1517098910552 - Schoolchildren are being injured by heavy backpacks; here’s how to pack one

Schoolchildren are being injured by heavy backpacks; here’s how to pack one


Andre Stokes claims his grandmother packs his school bag best of all.

The 9-year-old Timaru boy is one of thousands of children throughout the country starting the school year this week.

For Andre, the start of the school day follows a set routine. His Nana will pack his bag for the day, then he will scooter to school. At the end of the day he will throw his homework book, one reading book, a lunch box, drink bottle, a jersey and a jacket, back into his Minions backpack and scooter home.

“My bag is usually not as comfortable on the way home,” Andre said.

* Back-to-school costs put pressure on NZ families
* Parents face growing, more expensive stationery lists

“Nana packs it much better for me than I can.”

As children prepare to head back for 2018, the Ministry of Education has handed out guidelines to packing a bag properly.

The back to school tips recommend things such as backpacks being no wider than the child’s chest and packing the heaviest items at the base of the bag, closest to the child’s back.

Physiotherapist Rachael Boyce has treated secondary school-aged children with neck and shoulder pain who have been carrying school bags up to 15kg.

“Most people will just put up with discomfort rather than seek treatment, so there is likely a lot of sore people out there who just don’t come for physio,” Boyce, the director at Active Health physio in Timaru said.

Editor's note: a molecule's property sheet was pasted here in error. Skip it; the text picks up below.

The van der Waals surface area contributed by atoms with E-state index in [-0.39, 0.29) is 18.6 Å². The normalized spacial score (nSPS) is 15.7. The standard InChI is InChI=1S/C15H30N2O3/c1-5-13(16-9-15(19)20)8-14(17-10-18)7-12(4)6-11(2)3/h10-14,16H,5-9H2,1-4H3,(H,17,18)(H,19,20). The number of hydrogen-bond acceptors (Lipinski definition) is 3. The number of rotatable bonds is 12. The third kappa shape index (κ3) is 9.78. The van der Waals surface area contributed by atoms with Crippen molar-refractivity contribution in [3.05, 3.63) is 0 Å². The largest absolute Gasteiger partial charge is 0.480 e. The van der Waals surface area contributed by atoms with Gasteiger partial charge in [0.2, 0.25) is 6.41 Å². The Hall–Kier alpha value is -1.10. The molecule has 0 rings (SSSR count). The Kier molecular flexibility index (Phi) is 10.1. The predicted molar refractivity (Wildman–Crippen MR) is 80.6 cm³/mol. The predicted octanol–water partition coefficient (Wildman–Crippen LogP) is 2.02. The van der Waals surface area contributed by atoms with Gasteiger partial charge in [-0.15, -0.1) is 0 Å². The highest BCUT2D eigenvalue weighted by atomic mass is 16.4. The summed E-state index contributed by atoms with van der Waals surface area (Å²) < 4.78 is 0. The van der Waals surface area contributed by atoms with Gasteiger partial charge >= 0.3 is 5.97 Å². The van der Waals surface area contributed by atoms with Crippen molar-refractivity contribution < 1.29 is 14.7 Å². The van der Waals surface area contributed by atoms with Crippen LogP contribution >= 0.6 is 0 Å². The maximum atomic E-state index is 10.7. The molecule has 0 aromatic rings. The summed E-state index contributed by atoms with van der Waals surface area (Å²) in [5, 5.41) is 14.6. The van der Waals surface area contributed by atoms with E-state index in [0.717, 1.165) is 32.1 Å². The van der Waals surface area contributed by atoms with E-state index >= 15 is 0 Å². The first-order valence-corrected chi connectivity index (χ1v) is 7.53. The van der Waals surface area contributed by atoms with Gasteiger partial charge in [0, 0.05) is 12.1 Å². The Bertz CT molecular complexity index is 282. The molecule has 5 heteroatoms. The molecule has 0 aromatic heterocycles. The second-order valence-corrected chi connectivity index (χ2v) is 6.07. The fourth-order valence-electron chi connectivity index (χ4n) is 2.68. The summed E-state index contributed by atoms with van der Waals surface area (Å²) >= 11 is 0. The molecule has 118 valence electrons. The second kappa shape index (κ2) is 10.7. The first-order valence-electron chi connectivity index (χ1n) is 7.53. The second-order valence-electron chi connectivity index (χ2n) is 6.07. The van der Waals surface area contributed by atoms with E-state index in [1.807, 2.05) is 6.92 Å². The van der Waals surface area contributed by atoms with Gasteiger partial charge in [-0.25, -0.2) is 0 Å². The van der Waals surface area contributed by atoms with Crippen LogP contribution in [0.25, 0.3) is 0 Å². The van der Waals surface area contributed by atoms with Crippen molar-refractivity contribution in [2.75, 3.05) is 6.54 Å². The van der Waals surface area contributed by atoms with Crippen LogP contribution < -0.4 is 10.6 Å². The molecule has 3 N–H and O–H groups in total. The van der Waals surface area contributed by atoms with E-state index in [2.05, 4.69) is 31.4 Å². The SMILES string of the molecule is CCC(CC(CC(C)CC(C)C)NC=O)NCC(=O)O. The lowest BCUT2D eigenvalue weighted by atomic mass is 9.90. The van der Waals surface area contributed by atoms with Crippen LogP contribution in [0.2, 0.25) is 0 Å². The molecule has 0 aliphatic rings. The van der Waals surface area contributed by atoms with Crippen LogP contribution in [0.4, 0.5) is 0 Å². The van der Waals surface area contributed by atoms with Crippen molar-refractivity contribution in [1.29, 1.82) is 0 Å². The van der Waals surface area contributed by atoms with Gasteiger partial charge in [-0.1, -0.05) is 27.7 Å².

“However, pain is always a sign that something is not quite right.  When people do present with this as a cause, education of how to reduce this strain is our first line of treatment so the ministry mass educating to prevent this problem is a good strategy.”

Boyce suggested getting a good fitting back-pack that allowed the weight to be carried low and close to the body, reducing the muscle strength needed to support weight.

She advised putting the heaviest items at the bottom of the school bag “lowered the centre of gravity of the weight being carried”, so it was easier on the body.

“Bags should be worn over both shoulders, also evenly spread the weight across the body. And keep [the bag] close [against the body] which reduces the force needing to carry it.


* Backpacks should be no wider than your child’s chest

* The straps should be shortened until the bottom of the bag is just above the child’s waist, and not sitting on their buttocks

* Wide, padded shoulder straps will help distribute the weight evenly

* A hip or chest belt will take some of the strain off your child’s neck and shoulders

* Only carry what they need for school each day

* Pack the heaviest items at the base of the bag, closest to your child’s back

Source: Ministry of Education